Has writing turned you into a different person?
When I was young I was just a normal carefree teenager, pretty wrapped up in my own world, very ambitious to win. I wouldn’t say writing has changed me, the RA has. But writing gave my life focus and took me away from the pain. I could tap into a creative side that I didn’t know I had. I am definitely more compassionate and aware of others. I’m softer too. But I’m still a terrier!

Is writing painful?
It can be.

Do you actually like the physical side of writing, the slog of getting the words down?
Slog is a great word. Getting that first draft down can sometimes be a real mental block for me and I’ll do anything to avoid my desk. My sock drawer has never been more organised. In many ways I prefer doing the research. For ‘By My Side’, which features a woman with a spinal cord injury, I spent just as long researching it as writing it. I had to do the subject justice, especially such a sensitive subject. But after the research you just have to sit down and write. Often I head down to my parents who lock me up in their conservatory and feed me until I’ve physically got those words down.

Are you a champion of disability?
There’s disability all around us, which is why I like to represent it in fiction. The people I write about aren’t always stars or angels. They have strengths and flaws like anyone else. I think it’s inevitable I do include it in that I write what I know about. I write what I see. Since having RA, I have come across lots of people with disability, many so much worse off than me. It’s been humbling and inspiring.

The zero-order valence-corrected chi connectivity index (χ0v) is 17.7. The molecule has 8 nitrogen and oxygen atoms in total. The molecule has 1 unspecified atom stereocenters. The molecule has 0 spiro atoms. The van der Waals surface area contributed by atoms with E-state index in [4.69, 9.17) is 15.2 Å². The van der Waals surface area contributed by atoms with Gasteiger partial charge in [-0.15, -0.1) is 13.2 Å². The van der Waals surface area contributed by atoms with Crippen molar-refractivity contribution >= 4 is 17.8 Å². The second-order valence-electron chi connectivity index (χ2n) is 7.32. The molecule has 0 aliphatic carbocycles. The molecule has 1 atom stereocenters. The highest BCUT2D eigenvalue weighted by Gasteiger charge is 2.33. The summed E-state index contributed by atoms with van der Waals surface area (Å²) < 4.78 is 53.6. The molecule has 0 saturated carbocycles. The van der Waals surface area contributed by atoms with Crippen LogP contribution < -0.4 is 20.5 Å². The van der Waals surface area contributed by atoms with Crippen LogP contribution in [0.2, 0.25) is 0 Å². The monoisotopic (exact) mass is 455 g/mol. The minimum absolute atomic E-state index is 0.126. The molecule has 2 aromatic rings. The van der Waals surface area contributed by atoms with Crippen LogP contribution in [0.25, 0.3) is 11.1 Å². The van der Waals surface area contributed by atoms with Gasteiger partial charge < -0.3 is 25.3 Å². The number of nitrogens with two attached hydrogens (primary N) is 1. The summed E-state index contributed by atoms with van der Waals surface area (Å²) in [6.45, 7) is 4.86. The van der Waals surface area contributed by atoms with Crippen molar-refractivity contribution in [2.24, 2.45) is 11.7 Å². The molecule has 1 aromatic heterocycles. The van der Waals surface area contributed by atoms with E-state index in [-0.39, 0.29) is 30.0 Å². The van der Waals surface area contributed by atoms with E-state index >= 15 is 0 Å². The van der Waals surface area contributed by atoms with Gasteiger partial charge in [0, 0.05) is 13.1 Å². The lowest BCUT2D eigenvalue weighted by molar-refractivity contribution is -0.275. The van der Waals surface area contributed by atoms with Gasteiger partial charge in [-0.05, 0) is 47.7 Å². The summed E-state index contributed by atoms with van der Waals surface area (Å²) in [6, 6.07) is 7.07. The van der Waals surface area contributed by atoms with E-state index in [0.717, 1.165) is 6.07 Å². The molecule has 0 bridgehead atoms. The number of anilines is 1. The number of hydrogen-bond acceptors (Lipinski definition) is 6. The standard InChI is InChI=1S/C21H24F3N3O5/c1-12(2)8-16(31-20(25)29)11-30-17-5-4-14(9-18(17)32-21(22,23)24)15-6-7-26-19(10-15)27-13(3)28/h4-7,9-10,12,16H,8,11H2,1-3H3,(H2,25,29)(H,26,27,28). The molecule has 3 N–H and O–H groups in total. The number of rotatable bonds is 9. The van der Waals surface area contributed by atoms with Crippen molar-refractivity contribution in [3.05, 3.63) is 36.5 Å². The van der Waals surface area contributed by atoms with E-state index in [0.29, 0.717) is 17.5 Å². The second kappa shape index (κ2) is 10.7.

Do you write about the life you wish you’d had?
No. I would never have been a champion. If I hadn’t become a writer, I’d like to have worked in the media, I’ve always liked the idea of being the next Sue Barker.

Which book do you wish you’d written?
‘Pride and Prejudice’. And I love Jojo Moyes. I’d also love to be a crime writer like PD James.

If you won the lottery, who would you give money to?
I don’t want to sound all worthy, but I’d give to Canine Partners, the most amazing charity who train dogs to transform lives. I’m a massive dog person – my little Darcy is my best buddy. And I’d give to NRAS, the National Rheumatoid Arthritis Society. Can I keep some for a shopping spree though? Come on…

Do you do much charity work?
I’m involved with Canine Partners, and I’ve given talks for NRAS.

Do you get nervous?
I always get nervous about everything. Whenever I talk about tennis, I notice that tremble in my voice, as if it was still yesterday.

Do you base characters on people you know?
Sometimes. My friends laugh at me because whenever someone says something funny or interesting I get out that little notepad and they say, hang on, you’re not putting that in, are you?

How did it feel when ‘The Monday To Friday Man’ knocked ‘50 Shades Of Grey’ off the bestseller’s perch?
It was incredible, and something I so didn’t expect. My friends called me late that night before I’d seen the charts. I was over the moon and couldn’t sleep.

Do you enjoy book signings?
It’s the best part. It’s really wonderful when people say, your book made me think, or laugh, or cry.

What is your next book about?
Two recovering addicts who become best friends – a man and woman – but their pasts catch up with them.

What are you addicted to?
Mr. Darcy, of course. Colin Firth.

Thank you, Alice. It’s been a pleasure to meet you.

Alice’s next book ‘One Step Closer To You’ is out in Sept 2014.

You can read more about Alice and her work on www.alicepeterson.co.uk.

About Editor